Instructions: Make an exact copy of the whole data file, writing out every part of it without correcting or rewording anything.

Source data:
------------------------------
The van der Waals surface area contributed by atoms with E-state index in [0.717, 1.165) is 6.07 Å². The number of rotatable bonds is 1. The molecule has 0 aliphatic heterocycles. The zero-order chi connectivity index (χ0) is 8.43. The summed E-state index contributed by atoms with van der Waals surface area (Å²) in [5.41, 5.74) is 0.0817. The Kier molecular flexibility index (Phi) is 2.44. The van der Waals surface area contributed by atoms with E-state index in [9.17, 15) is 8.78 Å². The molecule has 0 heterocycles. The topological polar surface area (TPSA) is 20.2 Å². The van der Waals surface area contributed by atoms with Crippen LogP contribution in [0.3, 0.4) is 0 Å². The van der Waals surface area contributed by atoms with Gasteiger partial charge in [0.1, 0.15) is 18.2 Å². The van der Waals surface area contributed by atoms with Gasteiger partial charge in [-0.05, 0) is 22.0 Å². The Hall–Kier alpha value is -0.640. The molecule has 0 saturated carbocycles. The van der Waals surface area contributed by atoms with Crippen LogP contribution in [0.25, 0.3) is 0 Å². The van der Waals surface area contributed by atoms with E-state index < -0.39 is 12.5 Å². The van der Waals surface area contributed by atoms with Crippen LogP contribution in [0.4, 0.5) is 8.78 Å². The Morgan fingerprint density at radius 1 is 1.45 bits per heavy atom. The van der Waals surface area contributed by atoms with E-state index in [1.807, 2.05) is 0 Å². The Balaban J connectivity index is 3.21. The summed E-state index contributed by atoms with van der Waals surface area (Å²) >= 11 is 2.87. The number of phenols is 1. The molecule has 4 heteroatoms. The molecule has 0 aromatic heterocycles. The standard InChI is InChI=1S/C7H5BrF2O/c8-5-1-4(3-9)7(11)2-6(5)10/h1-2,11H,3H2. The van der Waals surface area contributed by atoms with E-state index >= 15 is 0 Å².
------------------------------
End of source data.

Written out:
The van der Waals surface area contributed by atoms with E-state index in [0.717, 1.165) is 6.07 Å². The number of rotatable bonds is 1. The molecule has 0 aliphatic heterocycles. The zero-order chi connectivity index (χ0) is 8.43. The summed E-state index contributed by atoms with van der Waals surface area (Å²) in [5.41, 5.74) is 0.0817. The Kier molecular flexibility index (Phi) is 2.44. The van der Waals surface area contributed by atoms with E-state index in [9.17, 15) is 8.78 Å². The molecule has 0 heterocycles. The topological polar surface area (TPSA) is 20.2 Å². The van der Waals surface area contributed by atoms with Crippen LogP contribution in [0.3, 0.4) is 0 Å². The van der Waals surface area contributed by atoms with Gasteiger partial charge in [0.1, 0.15) is 18.2 Å². The van der Waals surface area contributed by atoms with Gasteiger partial charge in [-0.05, 0) is 22.0 Å². The Hall–Kier alpha value is -0.640. The molecule has 0 saturated carbocycles. The van der Waals surface area contributed by atoms with Crippen LogP contribution in [0.25, 0.3) is 0 Å². The van der Waals surface area contributed by atoms with E-state index < -0.39 is 12.5 Å². The van der Waals surface area contributed by atoms with Crippen LogP contribution in [0.4, 0.5) is 8.78 Å². The Morgan fingerprint density at radius 1 is 1.45 bits per heavy atom. The van der Waals surface area contributed by atoms with E-state index in [1.807, 2.05) is 0 Å². The Balaban J connectivity index is 3.21. The summed E-state index contributed by atoms with van der Waals surface area (Å²) >= 11 is 2.87. The number of phenols is 1. The molecule has 4 heteroatoms. The molecule has 0 aromatic heterocycles. The standard InChI is InChI=1S/C7H5BrF2O/c8-5-1-4(3-9)7(11)2-6(5)10/h1-2,11H,3H2. The van der Waals surface area contributed by atoms with E-state index >= 15 is 0 Å².